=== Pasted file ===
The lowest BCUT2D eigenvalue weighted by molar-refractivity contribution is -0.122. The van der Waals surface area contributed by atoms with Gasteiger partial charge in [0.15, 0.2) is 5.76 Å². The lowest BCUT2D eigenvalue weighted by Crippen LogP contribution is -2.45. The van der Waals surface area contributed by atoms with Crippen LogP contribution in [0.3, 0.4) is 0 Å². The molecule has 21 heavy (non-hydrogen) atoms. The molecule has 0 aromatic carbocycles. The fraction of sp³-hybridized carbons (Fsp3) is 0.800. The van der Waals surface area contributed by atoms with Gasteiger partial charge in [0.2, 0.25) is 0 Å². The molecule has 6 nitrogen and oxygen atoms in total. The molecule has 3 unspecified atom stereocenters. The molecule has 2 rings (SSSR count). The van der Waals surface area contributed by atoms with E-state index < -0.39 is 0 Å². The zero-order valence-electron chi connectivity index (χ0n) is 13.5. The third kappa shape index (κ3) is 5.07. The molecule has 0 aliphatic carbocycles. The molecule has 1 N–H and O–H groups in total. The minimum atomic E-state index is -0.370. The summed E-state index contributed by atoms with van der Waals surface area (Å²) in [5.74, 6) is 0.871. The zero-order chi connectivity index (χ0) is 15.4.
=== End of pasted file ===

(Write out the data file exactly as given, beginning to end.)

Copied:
The lowest BCUT2D eigenvalue weighted by molar-refractivity contribution is -0.122. The van der Waals surface area contributed by atoms with Gasteiger partial charge in [0.15, 0.2) is 5.76 Å². The lowest BCUT2D eigenvalue weighted by Crippen LogP contribution is -2.45. The van der Waals surface area contributed by atoms with Crippen LogP contribution in [0.3, 0.4) is 0 Å². The molecule has 21 heavy (non-hydrogen) atoms. The molecule has 0 aromatic carbocycles. The fraction of sp³-hybridized carbons (Fsp3) is 0.800. The van der Waals surface area contributed by atoms with Gasteiger partial charge in [0.2, 0.25) is 0 Å². The molecule has 6 nitrogen and oxygen atoms in total. The molecule has 3 unspecified atom stereocenters. The molecule has 2 rings (SSSR count). The van der Waals surface area contributed by atoms with E-state index < -0.39 is 0 Å². The zero-order valence-electron chi connectivity index (χ0n) is 13.5. The third kappa shape index (κ3) is 5.07. The molecule has 0 aliphatic carbocycles. The molecule has 1 N–H and O–H groups in total. The minimum atomic E-state index is -0.370. The summed E-state index contributed by atoms with van der Waals surface area (Å²) in [5.74, 6) is 0.871. The zero-order chi connectivity index (χ0) is 15.4.